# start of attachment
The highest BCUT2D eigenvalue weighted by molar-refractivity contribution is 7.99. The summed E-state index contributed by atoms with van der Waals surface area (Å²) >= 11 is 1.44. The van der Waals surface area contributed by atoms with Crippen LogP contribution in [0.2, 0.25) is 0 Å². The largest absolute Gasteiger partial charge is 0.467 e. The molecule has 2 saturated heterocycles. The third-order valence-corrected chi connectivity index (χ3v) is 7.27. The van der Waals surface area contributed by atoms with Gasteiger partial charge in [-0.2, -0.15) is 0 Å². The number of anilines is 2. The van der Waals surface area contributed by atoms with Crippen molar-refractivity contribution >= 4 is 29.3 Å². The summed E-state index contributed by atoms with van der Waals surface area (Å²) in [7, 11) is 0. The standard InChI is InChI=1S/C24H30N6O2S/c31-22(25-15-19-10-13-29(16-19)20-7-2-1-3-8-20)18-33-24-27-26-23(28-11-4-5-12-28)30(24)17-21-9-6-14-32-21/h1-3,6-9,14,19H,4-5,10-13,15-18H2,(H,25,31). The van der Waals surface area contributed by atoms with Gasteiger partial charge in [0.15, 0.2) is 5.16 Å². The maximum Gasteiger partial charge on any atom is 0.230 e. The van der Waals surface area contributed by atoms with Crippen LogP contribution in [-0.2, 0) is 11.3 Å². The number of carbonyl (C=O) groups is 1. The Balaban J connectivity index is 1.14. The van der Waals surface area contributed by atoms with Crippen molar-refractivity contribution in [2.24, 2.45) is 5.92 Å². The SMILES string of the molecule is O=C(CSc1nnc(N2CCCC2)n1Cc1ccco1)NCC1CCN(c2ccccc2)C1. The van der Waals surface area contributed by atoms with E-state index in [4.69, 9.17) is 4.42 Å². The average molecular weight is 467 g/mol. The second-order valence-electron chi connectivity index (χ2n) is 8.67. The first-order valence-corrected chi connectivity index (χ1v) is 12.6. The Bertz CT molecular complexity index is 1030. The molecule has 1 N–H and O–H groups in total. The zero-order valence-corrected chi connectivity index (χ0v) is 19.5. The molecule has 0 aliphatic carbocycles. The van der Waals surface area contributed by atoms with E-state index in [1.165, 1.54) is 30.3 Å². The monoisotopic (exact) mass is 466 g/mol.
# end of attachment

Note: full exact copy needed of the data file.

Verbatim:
The highest BCUT2D eigenvalue weighted by molar-refractivity contribution is 7.99. The summed E-state index contributed by atoms with van der Waals surface area (Å²) >= 11 is 1.44. The van der Waals surface area contributed by atoms with Crippen LogP contribution in [0.2, 0.25) is 0 Å². The largest absolute Gasteiger partial charge is 0.467 e. The molecule has 2 saturated heterocycles. The third-order valence-corrected chi connectivity index (χ3v) is 7.27. The van der Waals surface area contributed by atoms with Gasteiger partial charge in [-0.2, -0.15) is 0 Å². The number of anilines is 2. The van der Waals surface area contributed by atoms with Crippen molar-refractivity contribution >= 4 is 29.3 Å². The summed E-state index contributed by atoms with van der Waals surface area (Å²) in [7, 11) is 0. The standard InChI is InChI=1S/C24H30N6O2S/c31-22(25-15-19-10-13-29(16-19)20-7-2-1-3-8-20)18-33-24-27-26-23(28-11-4-5-12-28)30(24)17-21-9-6-14-32-21/h1-3,6-9,14,19H,4-5,10-13,15-18H2,(H,25,31). The van der Waals surface area contributed by atoms with Gasteiger partial charge in [0.15, 0.2) is 5.16 Å². The maximum Gasteiger partial charge on any atom is 0.230 e. The van der Waals surface area contributed by atoms with Crippen LogP contribution in [-0.2, 0) is 11.3 Å². The number of carbonyl (C=O) groups is 1. The Balaban J connectivity index is 1.14. The van der Waals surface area contributed by atoms with Crippen molar-refractivity contribution in [2.24, 2.45) is 5.92 Å². The SMILES string of the molecule is O=C(CSc1nnc(N2CCCC2)n1Cc1ccco1)NCC1CCN(c2ccccc2)C1. The van der Waals surface area contributed by atoms with E-state index in [4.69, 9.17) is 4.42 Å². The average molecular weight is 467 g/mol. The second-order valence-electron chi connectivity index (χ2n) is 8.67. The first-order valence-corrected chi connectivity index (χ1v) is 12.6. The Bertz CT molecular complexity index is 1030. The molecule has 1 N–H and O–H groups in total. The zero-order valence-corrected chi connectivity index (χ0v) is 19.5. The molecule has 0 aliphatic carbocycles. The van der Waals surface area contributed by atoms with E-state index in [1.165, 1.54) is 30.3 Å². The monoisotopic (exact) mass is 466 g/mol.